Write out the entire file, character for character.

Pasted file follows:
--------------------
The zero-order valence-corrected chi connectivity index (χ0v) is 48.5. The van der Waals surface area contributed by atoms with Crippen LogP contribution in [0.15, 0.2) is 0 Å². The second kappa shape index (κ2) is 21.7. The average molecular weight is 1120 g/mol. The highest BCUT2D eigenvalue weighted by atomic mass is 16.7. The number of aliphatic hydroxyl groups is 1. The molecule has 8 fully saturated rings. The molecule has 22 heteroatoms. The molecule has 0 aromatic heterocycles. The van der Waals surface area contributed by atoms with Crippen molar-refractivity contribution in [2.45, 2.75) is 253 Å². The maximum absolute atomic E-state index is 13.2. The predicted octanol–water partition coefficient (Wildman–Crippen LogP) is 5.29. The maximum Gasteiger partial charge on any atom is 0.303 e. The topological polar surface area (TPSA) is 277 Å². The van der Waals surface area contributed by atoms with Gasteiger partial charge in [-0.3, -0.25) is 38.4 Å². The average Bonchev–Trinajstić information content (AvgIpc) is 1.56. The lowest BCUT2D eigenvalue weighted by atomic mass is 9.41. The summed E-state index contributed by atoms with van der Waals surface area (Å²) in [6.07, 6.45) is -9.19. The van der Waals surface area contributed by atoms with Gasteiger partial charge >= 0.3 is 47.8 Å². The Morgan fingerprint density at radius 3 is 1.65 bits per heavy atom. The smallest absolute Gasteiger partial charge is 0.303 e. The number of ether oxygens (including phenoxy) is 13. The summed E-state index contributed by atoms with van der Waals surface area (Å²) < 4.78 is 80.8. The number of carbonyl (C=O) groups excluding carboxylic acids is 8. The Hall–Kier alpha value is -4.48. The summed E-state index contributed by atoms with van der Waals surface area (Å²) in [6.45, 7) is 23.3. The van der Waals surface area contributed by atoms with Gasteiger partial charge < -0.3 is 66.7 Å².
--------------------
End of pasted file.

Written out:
The zero-order valence-corrected chi connectivity index (χ0v) is 48.5. The van der Waals surface area contributed by atoms with Crippen LogP contribution in [0.15, 0.2) is 0 Å². The second kappa shape index (κ2) is 21.7. The average molecular weight is 1120 g/mol. The highest BCUT2D eigenvalue weighted by atomic mass is 16.7. The number of aliphatic hydroxyl groups is 1. The molecule has 8 fully saturated rings. The molecule has 22 heteroatoms. The molecule has 0 aromatic heterocycles. The van der Waals surface area contributed by atoms with Crippen molar-refractivity contribution in [2.45, 2.75) is 253 Å². The maximum absolute atomic E-state index is 13.2. The predicted octanol–water partition coefficient (Wildman–Crippen LogP) is 5.29. The maximum Gasteiger partial charge on any atom is 0.303 e. The topological polar surface area (TPSA) is 277 Å². The van der Waals surface area contributed by atoms with Gasteiger partial charge in [-0.3, -0.25) is 38.4 Å². The average Bonchev–Trinajstić information content (AvgIpc) is 1.56. The lowest BCUT2D eigenvalue weighted by atomic mass is 9.41. The summed E-state index contributed by atoms with van der Waals surface area (Å²) in [6.07, 6.45) is -9.19. The van der Waals surface area contributed by atoms with Gasteiger partial charge >= 0.3 is 47.8 Å². The Morgan fingerprint density at radius 3 is 1.65 bits per heavy atom. The smallest absolute Gasteiger partial charge is 0.303 e. The number of ether oxygens (including phenoxy) is 13. The summed E-state index contributed by atoms with van der Waals surface area (Å²) < 4.78 is 80.8. The number of carbonyl (C=O) groups excluding carboxylic acids is 8. The Hall–Kier alpha value is -4.48. The summed E-state index contributed by atoms with van der Waals surface area (Å²) in [6.45, 7) is 23.3. The van der Waals surface area contributed by atoms with Gasteiger partial charge < -0.3 is 66.7 Å².